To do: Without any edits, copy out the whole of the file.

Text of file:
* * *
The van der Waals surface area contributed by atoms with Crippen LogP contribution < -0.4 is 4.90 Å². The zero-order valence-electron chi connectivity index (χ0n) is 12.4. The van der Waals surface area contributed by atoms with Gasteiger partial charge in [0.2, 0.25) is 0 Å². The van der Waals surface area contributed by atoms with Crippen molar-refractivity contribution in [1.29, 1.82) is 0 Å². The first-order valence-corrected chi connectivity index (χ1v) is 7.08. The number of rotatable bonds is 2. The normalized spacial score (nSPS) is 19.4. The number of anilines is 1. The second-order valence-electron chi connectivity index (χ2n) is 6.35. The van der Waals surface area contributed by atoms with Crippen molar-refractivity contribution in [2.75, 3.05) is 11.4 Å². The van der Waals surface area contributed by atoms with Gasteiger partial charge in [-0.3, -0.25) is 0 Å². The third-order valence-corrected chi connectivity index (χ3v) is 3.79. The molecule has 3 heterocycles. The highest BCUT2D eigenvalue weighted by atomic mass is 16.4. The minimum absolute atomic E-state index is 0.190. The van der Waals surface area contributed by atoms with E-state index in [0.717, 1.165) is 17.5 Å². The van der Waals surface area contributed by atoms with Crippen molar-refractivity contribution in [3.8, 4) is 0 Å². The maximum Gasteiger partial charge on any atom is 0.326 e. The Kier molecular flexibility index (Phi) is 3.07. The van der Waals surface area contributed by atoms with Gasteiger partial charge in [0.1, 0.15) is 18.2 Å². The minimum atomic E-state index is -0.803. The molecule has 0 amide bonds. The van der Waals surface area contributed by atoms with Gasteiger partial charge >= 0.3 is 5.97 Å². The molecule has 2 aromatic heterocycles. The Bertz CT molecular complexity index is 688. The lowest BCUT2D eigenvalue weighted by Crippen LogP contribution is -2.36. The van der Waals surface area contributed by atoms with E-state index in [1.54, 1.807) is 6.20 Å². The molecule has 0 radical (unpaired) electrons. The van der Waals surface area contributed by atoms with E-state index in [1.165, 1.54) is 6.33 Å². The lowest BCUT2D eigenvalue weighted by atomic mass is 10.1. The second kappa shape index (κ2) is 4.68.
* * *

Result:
The van der Waals surface area contributed by atoms with Crippen LogP contribution < -0.4 is 4.90 Å². The zero-order valence-electron chi connectivity index (χ0n) is 12.4. The van der Waals surface area contributed by atoms with Gasteiger partial charge in [0.2, 0.25) is 0 Å². The van der Waals surface area contributed by atoms with Crippen molar-refractivity contribution in [1.29, 1.82) is 0 Å². The first-order valence-corrected chi connectivity index (χ1v) is 7.08. The number of rotatable bonds is 2. The normalized spacial score (nSPS) is 19.4. The number of anilines is 1. The second-order valence-electron chi connectivity index (χ2n) is 6.35. The van der Waals surface area contributed by atoms with Crippen molar-refractivity contribution in [2.75, 3.05) is 11.4 Å². The van der Waals surface area contributed by atoms with Gasteiger partial charge in [-0.3, -0.25) is 0 Å². The third-order valence-corrected chi connectivity index (χ3v) is 3.79. The molecule has 3 heterocycles. The highest BCUT2D eigenvalue weighted by atomic mass is 16.4. The minimum absolute atomic E-state index is 0.190. The van der Waals surface area contributed by atoms with E-state index in [0.717, 1.165) is 17.5 Å². The van der Waals surface area contributed by atoms with Crippen molar-refractivity contribution in [3.8, 4) is 0 Å². The maximum Gasteiger partial charge on any atom is 0.326 e. The Kier molecular flexibility index (Phi) is 3.07. The van der Waals surface area contributed by atoms with Gasteiger partial charge in [0.1, 0.15) is 18.2 Å². The minimum atomic E-state index is -0.803. The molecule has 0 amide bonds. The van der Waals surface area contributed by atoms with Gasteiger partial charge >= 0.3 is 5.97 Å². The molecule has 2 aromatic heterocycles. The Bertz CT molecular complexity index is 688. The lowest BCUT2D eigenvalue weighted by Crippen LogP contribution is -2.36. The van der Waals surface area contributed by atoms with E-state index in [1.54, 1.807) is 6.20 Å². The molecule has 0 radical (unpaired) electrons. The van der Waals surface area contributed by atoms with E-state index in [1.165, 1.54) is 6.33 Å². The lowest BCUT2D eigenvalue weighted by atomic mass is 10.1. The second kappa shape index (κ2) is 4.68.